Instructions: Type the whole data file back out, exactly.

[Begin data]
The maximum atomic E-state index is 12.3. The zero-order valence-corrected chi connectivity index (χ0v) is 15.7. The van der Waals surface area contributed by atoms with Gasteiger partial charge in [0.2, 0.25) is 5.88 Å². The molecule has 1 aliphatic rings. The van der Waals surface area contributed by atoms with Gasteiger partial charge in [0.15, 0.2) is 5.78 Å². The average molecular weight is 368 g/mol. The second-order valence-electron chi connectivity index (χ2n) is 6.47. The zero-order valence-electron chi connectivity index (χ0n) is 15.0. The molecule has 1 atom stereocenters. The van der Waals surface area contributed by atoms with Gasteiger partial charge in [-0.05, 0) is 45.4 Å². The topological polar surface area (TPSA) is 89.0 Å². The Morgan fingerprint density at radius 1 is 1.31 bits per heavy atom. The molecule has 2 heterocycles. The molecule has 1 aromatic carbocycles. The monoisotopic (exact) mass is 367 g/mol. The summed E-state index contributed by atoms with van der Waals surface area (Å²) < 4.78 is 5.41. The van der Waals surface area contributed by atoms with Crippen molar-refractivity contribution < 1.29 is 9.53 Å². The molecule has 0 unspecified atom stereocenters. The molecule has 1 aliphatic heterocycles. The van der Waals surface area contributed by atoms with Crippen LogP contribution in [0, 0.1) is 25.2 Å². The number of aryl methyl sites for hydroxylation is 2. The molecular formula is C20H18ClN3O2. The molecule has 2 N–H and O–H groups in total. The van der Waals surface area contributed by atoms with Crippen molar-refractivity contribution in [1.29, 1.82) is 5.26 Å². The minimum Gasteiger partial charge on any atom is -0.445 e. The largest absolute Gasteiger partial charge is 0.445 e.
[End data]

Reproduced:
The maximum atomic E-state index is 12.3. The zero-order valence-corrected chi connectivity index (χ0v) is 15.7. The van der Waals surface area contributed by atoms with Gasteiger partial charge in [0.2, 0.25) is 5.88 Å². The molecule has 1 aliphatic rings. The van der Waals surface area contributed by atoms with Gasteiger partial charge in [0.15, 0.2) is 5.78 Å². The average molecular weight is 368 g/mol. The second-order valence-electron chi connectivity index (χ2n) is 6.47. The zero-order valence-electron chi connectivity index (χ0n) is 15.0. The molecule has 1 atom stereocenters. The van der Waals surface area contributed by atoms with Gasteiger partial charge in [-0.05, 0) is 45.4 Å². The topological polar surface area (TPSA) is 89.0 Å². The Morgan fingerprint density at radius 1 is 1.31 bits per heavy atom. The molecule has 2 heterocycles. The molecule has 1 aromatic carbocycles. The monoisotopic (exact) mass is 367 g/mol. The summed E-state index contributed by atoms with van der Waals surface area (Å²) < 4.78 is 5.41. The van der Waals surface area contributed by atoms with Crippen molar-refractivity contribution < 1.29 is 9.53 Å². The molecule has 0 unspecified atom stereocenters. The molecule has 1 aliphatic heterocycles. The van der Waals surface area contributed by atoms with Crippen LogP contribution in [0, 0.1) is 25.2 Å². The number of aryl methyl sites for hydroxylation is 2. The molecular formula is C20H18ClN3O2. The molecule has 2 N–H and O–H groups in total. The van der Waals surface area contributed by atoms with Crippen molar-refractivity contribution in [1.29, 1.82) is 5.26 Å². The minimum Gasteiger partial charge on any atom is -0.445 e. The largest absolute Gasteiger partial charge is 0.445 e.